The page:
Economic losses by heat waves in Europe will multiply for five in 2060

The last great wave of heat that Spain suffered at the beginning of August bleeding temperature records at numerous points of the country and joined which in th

Economic losses by heat waves in Europe will multiply for five in 2060

The last great wave of heat that Spain suffered at the beginning of August bleeding temperature records at numerous points of the country and joined which in that same period he asphydled on other Mediterranean neighbors, such as Italy and Greece. In addition to its effects on the health of people and the increased risk of forest fires, episodes such as those who live in August cause economic losses that a team of researchers has estimated in a study published on Monday in the journal Nature Communications.

The team, led by the Spanish researcher David García León, analyst at Joint Research Center of the European Commission, concludes that due to the impact on workers' productivity, heat waves are already causing a "significant harm to economics European "That according to its estimates, it will be increased significantly in the coming decades. The countries of the south of the continent as Spain are already and will be the most affected.

Thus, between 1960 and 2017, the number of days has doubled with extreme temperatures in Europe and the scientists' forecasts point to the heat waves will be increasingly frequent and longer. The years that have been exceptionally hot as 2003, 2010, 2015 and 2018 have caused losses between 0.3 and 0.5% of the GDP of Europe. They are percentages between 1.5 and 2.5 times higher than the average loss due to extreme heat during the period 1981 and 2010, when that economic impact was 0.2% of GDP.

The projections for the next four decades indicate that these losses due to extreme heat could multiply by five.

Cyprus will be the most affected country, with annual losses of up to 3.5% of GDP by 2060. In the case of Portugal, Spain and Croatia, annual losses would rise from 2% of average GDP each year in the 2035 decade. - 2045, at 3% average annual in the decade 2055-64. The economies of Romania, Italy, Greece and Bulgaria would also greatly increase their losses.

But even relatively cold countries do not get rid of the effects of extreme heat. According to the authors, the projections show that the impacts of these events will increase in all latitudes, proportionally more in the south, which does not mean that there are years in which these impacts become very intensely in colder latitudes, as it has already occurred in 2003 and in 2018.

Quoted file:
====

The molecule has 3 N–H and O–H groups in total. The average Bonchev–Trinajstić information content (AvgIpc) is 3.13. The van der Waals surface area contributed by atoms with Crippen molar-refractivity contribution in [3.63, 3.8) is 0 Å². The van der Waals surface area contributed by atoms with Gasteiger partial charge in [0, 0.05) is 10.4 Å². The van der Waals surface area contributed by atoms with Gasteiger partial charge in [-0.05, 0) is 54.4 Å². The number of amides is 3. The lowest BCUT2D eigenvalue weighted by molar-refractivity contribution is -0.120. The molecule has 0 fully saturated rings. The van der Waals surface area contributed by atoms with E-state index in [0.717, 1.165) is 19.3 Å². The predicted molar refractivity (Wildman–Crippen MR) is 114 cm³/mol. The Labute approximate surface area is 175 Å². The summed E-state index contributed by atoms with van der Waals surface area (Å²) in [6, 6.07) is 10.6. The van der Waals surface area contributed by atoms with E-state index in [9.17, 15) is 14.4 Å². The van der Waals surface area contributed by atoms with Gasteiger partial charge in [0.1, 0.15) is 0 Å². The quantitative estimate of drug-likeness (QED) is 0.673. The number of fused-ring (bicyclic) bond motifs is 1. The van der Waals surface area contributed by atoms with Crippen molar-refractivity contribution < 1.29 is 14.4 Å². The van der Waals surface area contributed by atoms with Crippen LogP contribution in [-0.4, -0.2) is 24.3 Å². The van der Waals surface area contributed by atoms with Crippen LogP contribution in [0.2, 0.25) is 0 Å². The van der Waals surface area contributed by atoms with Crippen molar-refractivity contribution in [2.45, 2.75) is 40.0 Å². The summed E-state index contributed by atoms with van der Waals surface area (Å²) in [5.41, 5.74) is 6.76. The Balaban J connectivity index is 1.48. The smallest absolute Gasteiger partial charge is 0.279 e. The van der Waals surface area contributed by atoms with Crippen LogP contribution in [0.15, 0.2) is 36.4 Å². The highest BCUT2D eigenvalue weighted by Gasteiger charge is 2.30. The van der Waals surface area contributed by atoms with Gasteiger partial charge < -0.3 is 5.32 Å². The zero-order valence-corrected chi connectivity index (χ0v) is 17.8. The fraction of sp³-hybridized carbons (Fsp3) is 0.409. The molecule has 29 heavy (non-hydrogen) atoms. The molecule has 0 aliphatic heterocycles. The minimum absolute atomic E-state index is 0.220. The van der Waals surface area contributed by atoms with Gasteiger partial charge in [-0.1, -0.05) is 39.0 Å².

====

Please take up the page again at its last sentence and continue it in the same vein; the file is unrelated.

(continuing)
Thus, research provides that in Germany heat waves cause annual losses of 0.5% of their GDP. However, the Scandinavian countries, the United Kingdom and Iceland will look little or nothing affected, with percentages of GDP losses that will range between 0% and 0.2% of its GDP.

Although the hottest countries are currently the most affected, within them there are significant differences between regions of the same nation. Within Spain, the most affected are Extremadura, Castilla-La Mancha, the Region of Murcia, Andalusia, the Valencian Community and Aragon, and the least, Asturias and the Basque Country (according to the 2018 data).

These differences respond to climate and economic heterogeneity (each region specializes in different sector) present in the countries analyzed.

As indicated by the authors of the report, although the study has considered agriculture, construction and transport, other sectors (whether outdoor or indoors) are also negatively affected in terms of economic activity, even in less Measure, due to the different interrelationships between economic activities.

Likewise, they emphasize that their study focuses on the heat waves and not in the global effects of the increased temperature of the planet, although there is evidence aiming that in some countries and sectors, extreme phenomena as the waves of heat go to be increased by climate change.

This research involved in researchers from several European institutions arrived a few weeks before the celebration of the UN Climate Summit in Glasgow. Match, ensure, is purely accidental although very timely, considering that the IPCC (the Climate Changing Expert Group linked to the UN) predicted in its report last August the increase in the loss and intensity of extreme meteorological events and In addition, the economic impacts of these phenomena are little studied.

The work collects, on the other hand, different adaptation measures as economic losses could be reduced if it is advocated by the implementation of a Community Adaptation Plan focused on alleviating the effects of these events.

Updated Date: 09 October 2021, 05:07

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